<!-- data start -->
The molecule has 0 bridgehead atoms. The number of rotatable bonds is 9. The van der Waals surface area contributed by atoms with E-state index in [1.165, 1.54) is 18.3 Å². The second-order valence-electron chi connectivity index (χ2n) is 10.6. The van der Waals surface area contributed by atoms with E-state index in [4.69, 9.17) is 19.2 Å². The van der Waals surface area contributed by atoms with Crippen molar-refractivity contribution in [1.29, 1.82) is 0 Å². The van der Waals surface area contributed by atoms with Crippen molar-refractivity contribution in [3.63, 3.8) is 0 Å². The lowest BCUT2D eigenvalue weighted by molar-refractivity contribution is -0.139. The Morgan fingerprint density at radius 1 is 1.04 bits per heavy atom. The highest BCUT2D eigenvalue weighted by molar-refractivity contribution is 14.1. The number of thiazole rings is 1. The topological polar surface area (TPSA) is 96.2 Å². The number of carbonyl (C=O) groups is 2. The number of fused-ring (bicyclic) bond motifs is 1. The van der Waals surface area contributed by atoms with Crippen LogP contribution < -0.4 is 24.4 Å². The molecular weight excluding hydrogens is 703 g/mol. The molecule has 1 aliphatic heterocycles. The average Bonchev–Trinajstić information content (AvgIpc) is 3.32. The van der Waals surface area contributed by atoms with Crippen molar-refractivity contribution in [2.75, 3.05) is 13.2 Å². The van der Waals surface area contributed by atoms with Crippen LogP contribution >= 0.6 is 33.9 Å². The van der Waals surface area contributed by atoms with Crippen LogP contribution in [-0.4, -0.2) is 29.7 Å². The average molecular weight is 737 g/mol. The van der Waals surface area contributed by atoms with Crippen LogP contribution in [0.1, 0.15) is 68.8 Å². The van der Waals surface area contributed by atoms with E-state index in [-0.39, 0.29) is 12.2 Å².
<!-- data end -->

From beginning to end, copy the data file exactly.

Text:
The molecule has 0 bridgehead atoms. The number of rotatable bonds is 9. The van der Waals surface area contributed by atoms with E-state index in [1.165, 1.54) is 18.3 Å². The second-order valence-electron chi connectivity index (χ2n) is 10.6. The van der Waals surface area contributed by atoms with E-state index in [4.69, 9.17) is 19.2 Å². The van der Waals surface area contributed by atoms with Crippen molar-refractivity contribution in [1.29, 1.82) is 0 Å². The van der Waals surface area contributed by atoms with Crippen molar-refractivity contribution in [3.63, 3.8) is 0 Å². The lowest BCUT2D eigenvalue weighted by molar-refractivity contribution is -0.139. The Morgan fingerprint density at radius 1 is 1.04 bits per heavy atom. The highest BCUT2D eigenvalue weighted by molar-refractivity contribution is 14.1. The number of thiazole rings is 1. The topological polar surface area (TPSA) is 96.2 Å². The number of carbonyl (C=O) groups is 2. The number of fused-ring (bicyclic) bond motifs is 1. The van der Waals surface area contributed by atoms with Crippen LogP contribution < -0.4 is 24.4 Å². The molecular weight excluding hydrogens is 703 g/mol. The molecule has 1 aliphatic heterocycles. The average Bonchev–Trinajstić information content (AvgIpc) is 3.32. The van der Waals surface area contributed by atoms with Crippen molar-refractivity contribution in [2.75, 3.05) is 13.2 Å². The van der Waals surface area contributed by atoms with Crippen LogP contribution >= 0.6 is 33.9 Å². The van der Waals surface area contributed by atoms with Crippen LogP contribution in [-0.4, -0.2) is 29.7 Å². The average molecular weight is 737 g/mol. The van der Waals surface area contributed by atoms with Crippen LogP contribution in [0.1, 0.15) is 68.8 Å². The van der Waals surface area contributed by atoms with E-state index in [-0.39, 0.29) is 12.2 Å².